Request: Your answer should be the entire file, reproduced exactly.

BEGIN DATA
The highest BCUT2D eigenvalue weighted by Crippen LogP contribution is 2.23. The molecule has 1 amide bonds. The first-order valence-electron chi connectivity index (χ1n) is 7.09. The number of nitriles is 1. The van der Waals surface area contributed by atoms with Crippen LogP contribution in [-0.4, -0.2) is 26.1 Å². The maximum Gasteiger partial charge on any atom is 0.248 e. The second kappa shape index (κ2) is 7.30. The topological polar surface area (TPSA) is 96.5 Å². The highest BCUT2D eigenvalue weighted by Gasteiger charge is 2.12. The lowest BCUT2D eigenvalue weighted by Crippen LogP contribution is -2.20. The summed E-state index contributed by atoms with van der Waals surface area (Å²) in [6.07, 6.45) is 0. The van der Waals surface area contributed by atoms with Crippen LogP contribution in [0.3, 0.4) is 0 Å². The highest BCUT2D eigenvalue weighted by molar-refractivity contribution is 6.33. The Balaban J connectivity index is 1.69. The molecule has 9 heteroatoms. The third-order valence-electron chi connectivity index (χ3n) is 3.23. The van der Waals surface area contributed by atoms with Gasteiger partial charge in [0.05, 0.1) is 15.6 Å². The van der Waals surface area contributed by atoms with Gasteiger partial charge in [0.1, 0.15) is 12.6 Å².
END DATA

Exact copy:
The highest BCUT2D eigenvalue weighted by Crippen LogP contribution is 2.23. The molecule has 1 amide bonds. The first-order valence-electron chi connectivity index (χ1n) is 7.09. The number of nitriles is 1. The van der Waals surface area contributed by atoms with Crippen LogP contribution in [-0.4, -0.2) is 26.1 Å². The maximum Gasteiger partial charge on any atom is 0.248 e. The second kappa shape index (κ2) is 7.30. The topological polar surface area (TPSA) is 96.5 Å². The highest BCUT2D eigenvalue weighted by Gasteiger charge is 2.12. The lowest BCUT2D eigenvalue weighted by Crippen LogP contribution is -2.20. The summed E-state index contributed by atoms with van der Waals surface area (Å²) in [6.07, 6.45) is 0. The van der Waals surface area contributed by atoms with Crippen LogP contribution in [0.3, 0.4) is 0 Å². The highest BCUT2D eigenvalue weighted by molar-refractivity contribution is 6.33. The Balaban J connectivity index is 1.69. The molecule has 9 heteroatoms. The third-order valence-electron chi connectivity index (χ3n) is 3.23. The van der Waals surface area contributed by atoms with Gasteiger partial charge in [0.05, 0.1) is 15.6 Å². The van der Waals surface area contributed by atoms with Gasteiger partial charge in [0.1, 0.15) is 12.6 Å².